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Predator-prey overlap induced Holling type III functional response in the North Sea fish assemblage

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Zitation

Kempf, A., Floeter, J., & Temming, A. (2008). Predator-prey overlap induced Holling type III functional response in the North Sea fish assemblage. MARINE ECOLOGY PROGRESS SERIES, 367, 295-308. doi:10.3354/meps07555.


Zitierlink: http://hdl.handle.net/11858/00-001M-0000-0018-2496-5
Zusammenfassung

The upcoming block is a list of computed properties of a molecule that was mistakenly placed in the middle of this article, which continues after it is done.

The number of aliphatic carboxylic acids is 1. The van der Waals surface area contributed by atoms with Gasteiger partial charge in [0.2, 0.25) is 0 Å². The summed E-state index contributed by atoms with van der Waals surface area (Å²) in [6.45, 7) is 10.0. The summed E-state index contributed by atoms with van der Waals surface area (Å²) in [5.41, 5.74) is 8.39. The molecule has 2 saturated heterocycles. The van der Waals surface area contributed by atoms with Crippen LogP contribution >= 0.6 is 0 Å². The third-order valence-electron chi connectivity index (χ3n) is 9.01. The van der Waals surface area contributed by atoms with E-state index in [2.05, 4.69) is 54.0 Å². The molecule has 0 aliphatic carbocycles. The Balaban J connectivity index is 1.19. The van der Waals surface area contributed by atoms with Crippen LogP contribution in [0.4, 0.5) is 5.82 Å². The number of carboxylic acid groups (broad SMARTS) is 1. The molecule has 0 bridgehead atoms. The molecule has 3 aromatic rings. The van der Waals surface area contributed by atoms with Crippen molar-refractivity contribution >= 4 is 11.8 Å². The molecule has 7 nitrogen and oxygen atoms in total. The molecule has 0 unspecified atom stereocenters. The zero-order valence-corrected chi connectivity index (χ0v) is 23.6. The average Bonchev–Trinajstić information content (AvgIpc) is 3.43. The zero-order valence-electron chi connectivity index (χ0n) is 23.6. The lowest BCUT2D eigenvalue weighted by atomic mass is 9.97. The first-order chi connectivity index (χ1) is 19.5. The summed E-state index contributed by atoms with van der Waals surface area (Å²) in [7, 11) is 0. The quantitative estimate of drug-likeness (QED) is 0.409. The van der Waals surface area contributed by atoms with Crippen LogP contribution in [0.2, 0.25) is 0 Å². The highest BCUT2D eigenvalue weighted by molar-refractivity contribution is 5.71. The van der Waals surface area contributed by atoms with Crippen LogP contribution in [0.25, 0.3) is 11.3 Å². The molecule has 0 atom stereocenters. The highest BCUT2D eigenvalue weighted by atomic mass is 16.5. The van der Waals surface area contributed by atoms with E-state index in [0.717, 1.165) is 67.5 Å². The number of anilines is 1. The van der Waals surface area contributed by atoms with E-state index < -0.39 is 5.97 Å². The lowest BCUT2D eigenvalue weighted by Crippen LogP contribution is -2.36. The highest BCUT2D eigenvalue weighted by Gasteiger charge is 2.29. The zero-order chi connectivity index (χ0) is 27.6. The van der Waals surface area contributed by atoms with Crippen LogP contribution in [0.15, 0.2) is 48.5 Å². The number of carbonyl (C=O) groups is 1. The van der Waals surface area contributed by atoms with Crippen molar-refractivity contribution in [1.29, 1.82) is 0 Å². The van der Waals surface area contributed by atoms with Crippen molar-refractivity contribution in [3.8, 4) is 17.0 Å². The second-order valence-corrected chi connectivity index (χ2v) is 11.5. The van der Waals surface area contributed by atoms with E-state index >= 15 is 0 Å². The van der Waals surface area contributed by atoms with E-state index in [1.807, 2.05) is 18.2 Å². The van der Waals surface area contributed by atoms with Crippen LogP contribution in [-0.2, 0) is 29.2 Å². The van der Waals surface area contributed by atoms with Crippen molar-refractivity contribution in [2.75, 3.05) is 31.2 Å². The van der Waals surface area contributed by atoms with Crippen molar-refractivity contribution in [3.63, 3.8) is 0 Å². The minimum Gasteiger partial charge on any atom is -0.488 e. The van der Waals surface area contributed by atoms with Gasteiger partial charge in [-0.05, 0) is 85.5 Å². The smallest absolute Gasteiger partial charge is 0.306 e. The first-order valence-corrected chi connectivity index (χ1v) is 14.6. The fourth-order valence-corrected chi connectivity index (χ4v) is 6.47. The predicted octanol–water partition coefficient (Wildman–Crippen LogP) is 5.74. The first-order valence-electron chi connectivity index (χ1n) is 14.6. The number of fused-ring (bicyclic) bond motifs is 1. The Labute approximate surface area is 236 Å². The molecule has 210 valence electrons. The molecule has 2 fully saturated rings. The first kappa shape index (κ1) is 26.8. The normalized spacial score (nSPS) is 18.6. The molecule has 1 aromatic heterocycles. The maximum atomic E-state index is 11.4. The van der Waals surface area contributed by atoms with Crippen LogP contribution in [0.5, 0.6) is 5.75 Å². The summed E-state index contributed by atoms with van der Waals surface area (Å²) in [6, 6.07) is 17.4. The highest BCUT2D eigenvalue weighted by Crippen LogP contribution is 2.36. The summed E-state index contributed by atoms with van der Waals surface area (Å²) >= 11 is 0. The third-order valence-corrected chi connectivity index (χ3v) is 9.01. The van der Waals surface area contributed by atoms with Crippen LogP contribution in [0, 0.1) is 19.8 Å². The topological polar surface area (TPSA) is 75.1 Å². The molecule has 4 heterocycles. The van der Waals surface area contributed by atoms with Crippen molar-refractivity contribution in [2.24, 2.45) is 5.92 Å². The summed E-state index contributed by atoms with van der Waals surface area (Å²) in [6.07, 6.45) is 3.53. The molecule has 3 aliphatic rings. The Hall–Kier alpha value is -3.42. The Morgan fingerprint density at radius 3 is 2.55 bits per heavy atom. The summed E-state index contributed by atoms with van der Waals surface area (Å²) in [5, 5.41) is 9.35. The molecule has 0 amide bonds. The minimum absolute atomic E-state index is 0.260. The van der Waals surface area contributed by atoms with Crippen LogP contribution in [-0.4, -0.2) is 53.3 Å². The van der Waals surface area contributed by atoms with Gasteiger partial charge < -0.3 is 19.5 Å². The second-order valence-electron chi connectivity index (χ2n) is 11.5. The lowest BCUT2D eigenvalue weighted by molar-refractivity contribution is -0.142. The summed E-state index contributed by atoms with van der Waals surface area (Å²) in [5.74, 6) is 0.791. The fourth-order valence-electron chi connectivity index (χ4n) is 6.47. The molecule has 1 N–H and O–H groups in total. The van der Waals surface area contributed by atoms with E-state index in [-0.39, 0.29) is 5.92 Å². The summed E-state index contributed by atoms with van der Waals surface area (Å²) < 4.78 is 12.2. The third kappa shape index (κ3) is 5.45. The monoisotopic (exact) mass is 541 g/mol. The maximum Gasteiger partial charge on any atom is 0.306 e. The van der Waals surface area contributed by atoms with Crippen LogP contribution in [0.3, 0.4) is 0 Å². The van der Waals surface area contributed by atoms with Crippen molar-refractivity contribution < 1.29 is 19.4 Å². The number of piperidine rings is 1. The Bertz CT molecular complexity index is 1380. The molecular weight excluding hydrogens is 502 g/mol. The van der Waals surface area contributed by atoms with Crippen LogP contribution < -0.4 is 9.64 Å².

Understanding the response of predator populations to varying prey fields is a prerequisite for understanding prey population dynamics and to correctly parameterise multi-species stock assessment or ecosystem models. Previous analyses on the large scale feeding response of predator populations, however, came to unrealistic results for the North Sea. The observed feeding response types (e.g. negative prey switching) would lead to the extinction of prey populations when these become scarce. We analysed the large scale response of North Sea cod Gadus morhua and whiting Merlangius merlangus populations to varying prey fields using Generalised Additive Models (GAMs). Thereby, we took changes in predator-prey overlap explicitly into account, in contrast to previous analyses. The composition of the prey field and changes in predator-prey overlap had significant effects on the diet composition in the final GAM, explaining 65.6% of the variance. The existence of a large scale prey refuge at low prey abundances as proposed by the Holling type III functional response could be demonstrated from field data. The refuge was caused by active prey-switching behaviour of the predators, and also by a passive change in the availability of prey due to changes in predator-prey overlap associated with changes in the prey abundance. In addition, a rapid increase in relative stomach contents was observed if the prey populations passed the abundance threshold of the prey refuge leading to a predator pit. At even higher abundances a saturation effect in relative stomach contents was detected. This study demonstrates that current diet selection models can be significantly improved by taking into account changes in spatial predator-prey overlap.